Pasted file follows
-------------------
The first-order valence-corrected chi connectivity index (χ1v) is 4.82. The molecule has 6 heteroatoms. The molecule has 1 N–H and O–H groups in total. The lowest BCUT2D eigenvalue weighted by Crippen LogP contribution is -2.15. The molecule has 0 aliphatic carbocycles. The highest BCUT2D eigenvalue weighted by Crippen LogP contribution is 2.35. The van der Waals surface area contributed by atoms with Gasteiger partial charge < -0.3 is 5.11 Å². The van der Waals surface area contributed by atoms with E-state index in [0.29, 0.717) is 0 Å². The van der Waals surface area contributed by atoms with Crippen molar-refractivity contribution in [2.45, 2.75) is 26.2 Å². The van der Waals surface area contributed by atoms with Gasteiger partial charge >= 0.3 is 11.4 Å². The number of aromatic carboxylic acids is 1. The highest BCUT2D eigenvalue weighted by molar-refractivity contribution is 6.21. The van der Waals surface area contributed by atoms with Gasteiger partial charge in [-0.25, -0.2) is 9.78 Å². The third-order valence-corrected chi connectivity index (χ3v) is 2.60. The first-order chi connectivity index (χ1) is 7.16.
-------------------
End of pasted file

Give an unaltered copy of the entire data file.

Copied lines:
The first-order valence-corrected chi connectivity index (χ1v) is 4.82. The molecule has 6 heteroatoms. The molecule has 1 N–H and O–H groups in total. The lowest BCUT2D eigenvalue weighted by Crippen LogP contribution is -2.15. The molecule has 0 aliphatic carbocycles. The highest BCUT2D eigenvalue weighted by Crippen LogP contribution is 2.35. The van der Waals surface area contributed by atoms with Gasteiger partial charge < -0.3 is 5.11 Å². The van der Waals surface area contributed by atoms with E-state index in [0.29, 0.717) is 0 Å². The van der Waals surface area contributed by atoms with Crippen molar-refractivity contribution in [2.45, 2.75) is 26.2 Å². The van der Waals surface area contributed by atoms with Gasteiger partial charge >= 0.3 is 11.4 Å². The number of aromatic carboxylic acids is 1. The highest BCUT2D eigenvalue weighted by molar-refractivity contribution is 6.21. The van der Waals surface area contributed by atoms with Gasteiger partial charge in [-0.25, -0.2) is 9.78 Å². The third-order valence-corrected chi connectivity index (χ3v) is 2.60. The first-order chi connectivity index (χ1) is 7.16.